CAMP LEATHERNECK (Afghanistan) – A NEW wave of US Marines sent to Afghanistan by President Barack Obama to turn the table on Taliban insurgents is in position and ready for action, the military has said.
About 10,000 fighters of Second Marine Expeditionary Brigade have arrived in Helmand, an opium-growing southern province where the Taliban have widespread power despite being ousted from government by US-led forces in 2001.
A total of 17,000 US troops and 4,000 military trainers have been pledged for Afghanistan as part of President Obama’s new strategy to defeat the Islamist Taliban, who have been gaining in strength over the past few years.
A Combat Aviation Brigade was the first to deploy, moving into the southern province of Kandahar by mid-May. A Stryker Brigade Combat Team is also heading in to complete the fighting reinforcements.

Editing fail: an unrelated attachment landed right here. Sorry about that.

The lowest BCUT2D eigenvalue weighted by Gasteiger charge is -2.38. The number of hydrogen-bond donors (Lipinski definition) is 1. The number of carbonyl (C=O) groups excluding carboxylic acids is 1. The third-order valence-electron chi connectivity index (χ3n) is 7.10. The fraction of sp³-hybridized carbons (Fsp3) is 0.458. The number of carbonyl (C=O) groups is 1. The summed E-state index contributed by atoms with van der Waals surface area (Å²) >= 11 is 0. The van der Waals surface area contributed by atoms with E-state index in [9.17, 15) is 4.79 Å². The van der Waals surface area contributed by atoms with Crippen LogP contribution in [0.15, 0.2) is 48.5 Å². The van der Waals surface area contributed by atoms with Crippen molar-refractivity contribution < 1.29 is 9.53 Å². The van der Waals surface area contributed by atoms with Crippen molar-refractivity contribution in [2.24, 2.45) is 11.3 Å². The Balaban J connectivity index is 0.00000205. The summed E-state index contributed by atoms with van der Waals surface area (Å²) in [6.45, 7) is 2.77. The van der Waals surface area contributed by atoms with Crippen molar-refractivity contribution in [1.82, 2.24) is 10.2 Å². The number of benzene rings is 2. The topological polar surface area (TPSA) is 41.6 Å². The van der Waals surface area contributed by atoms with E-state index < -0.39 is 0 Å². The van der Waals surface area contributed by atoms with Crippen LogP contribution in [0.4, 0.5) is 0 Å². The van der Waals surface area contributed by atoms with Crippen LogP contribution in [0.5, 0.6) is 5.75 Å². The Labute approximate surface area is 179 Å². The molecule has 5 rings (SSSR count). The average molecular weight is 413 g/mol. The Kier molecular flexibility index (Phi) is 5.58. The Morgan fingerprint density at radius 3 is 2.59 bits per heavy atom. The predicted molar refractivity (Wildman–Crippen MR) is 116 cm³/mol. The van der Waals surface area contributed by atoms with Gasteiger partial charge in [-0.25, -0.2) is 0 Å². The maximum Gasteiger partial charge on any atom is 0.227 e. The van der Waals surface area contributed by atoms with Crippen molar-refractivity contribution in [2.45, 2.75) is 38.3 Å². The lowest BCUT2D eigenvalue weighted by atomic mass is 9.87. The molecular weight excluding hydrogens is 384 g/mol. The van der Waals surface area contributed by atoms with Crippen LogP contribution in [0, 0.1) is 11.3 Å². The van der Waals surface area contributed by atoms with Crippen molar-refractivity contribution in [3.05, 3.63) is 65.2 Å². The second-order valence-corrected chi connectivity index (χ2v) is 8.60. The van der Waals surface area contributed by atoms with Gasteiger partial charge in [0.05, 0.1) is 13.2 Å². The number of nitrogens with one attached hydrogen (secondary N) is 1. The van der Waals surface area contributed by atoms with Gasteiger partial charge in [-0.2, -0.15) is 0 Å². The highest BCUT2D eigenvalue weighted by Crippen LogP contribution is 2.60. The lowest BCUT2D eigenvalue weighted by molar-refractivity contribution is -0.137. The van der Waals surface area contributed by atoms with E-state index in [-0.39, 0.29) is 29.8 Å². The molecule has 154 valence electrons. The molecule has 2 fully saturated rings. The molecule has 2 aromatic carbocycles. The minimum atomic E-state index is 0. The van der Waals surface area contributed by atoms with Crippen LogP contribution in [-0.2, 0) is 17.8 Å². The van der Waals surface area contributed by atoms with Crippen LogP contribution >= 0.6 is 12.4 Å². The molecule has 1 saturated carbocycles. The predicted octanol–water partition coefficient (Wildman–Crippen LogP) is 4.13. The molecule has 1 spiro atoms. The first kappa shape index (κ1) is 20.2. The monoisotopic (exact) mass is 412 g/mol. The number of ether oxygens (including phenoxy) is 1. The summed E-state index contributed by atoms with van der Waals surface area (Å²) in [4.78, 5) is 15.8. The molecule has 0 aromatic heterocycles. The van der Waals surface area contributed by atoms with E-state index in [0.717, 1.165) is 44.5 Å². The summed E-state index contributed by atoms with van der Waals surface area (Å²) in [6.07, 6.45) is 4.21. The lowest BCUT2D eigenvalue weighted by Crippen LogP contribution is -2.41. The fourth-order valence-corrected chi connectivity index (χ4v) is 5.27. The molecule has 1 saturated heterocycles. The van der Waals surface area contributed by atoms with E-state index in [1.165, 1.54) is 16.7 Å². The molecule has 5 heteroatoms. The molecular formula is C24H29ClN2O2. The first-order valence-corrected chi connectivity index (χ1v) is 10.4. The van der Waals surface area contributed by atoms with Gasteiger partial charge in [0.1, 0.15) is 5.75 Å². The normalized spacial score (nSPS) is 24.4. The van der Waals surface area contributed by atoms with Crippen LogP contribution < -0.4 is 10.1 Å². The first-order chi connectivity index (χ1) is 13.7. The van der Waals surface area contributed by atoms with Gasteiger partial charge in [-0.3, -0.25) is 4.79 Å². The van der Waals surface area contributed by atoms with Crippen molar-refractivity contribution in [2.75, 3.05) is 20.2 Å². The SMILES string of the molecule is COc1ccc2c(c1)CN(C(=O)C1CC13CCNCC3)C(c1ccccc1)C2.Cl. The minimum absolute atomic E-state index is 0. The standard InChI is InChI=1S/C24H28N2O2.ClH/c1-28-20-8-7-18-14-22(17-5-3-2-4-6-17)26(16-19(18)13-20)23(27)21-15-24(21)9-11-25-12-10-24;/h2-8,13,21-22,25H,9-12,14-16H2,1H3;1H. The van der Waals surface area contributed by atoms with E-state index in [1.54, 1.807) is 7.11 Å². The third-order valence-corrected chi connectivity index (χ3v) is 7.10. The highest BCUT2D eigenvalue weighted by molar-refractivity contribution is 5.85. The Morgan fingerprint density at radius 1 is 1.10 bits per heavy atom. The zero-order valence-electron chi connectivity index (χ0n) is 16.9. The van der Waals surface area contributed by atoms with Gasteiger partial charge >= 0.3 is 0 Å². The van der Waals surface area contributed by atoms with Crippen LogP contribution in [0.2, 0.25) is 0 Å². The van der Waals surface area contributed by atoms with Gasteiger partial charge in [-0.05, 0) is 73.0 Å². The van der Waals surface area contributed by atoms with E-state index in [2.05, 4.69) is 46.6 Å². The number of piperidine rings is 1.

Camp Leatherneck is a collection of tents and cabins that has sprung out of the flat desert of central Helmand to accommodate Marines, who are at the spearhead of what has been dubbed the ‘Afghanistan surge’.
But the Marines’ commander rejected the surge tag, saying the influx was not an attempt to replicate the successes of the 2007-08 surge of US troops into Iraq.
The plan combines the ‘hard power’ of boosted US troop numbers with a major effort to improve the Afghan army and police force, and an emphasis on neighbouring Pakistan’s role in region.
The Marines in Helmand are expected to move south in the coming weeks ahead of presidential elections due to be held on August 20.
Major General Mart de Kruif, who oversees more than 30,000 international troops, said the force was ‘now entering a new stage, in which we will have the operational initiatives on our side and maintain it’.
NATO’s International Security Assistance Force (ISAF) said insurgent-initiated attacks from January to May this year across Afghanistan were about 60 per cent higher than those for the same period last year. — AFP
[ source ]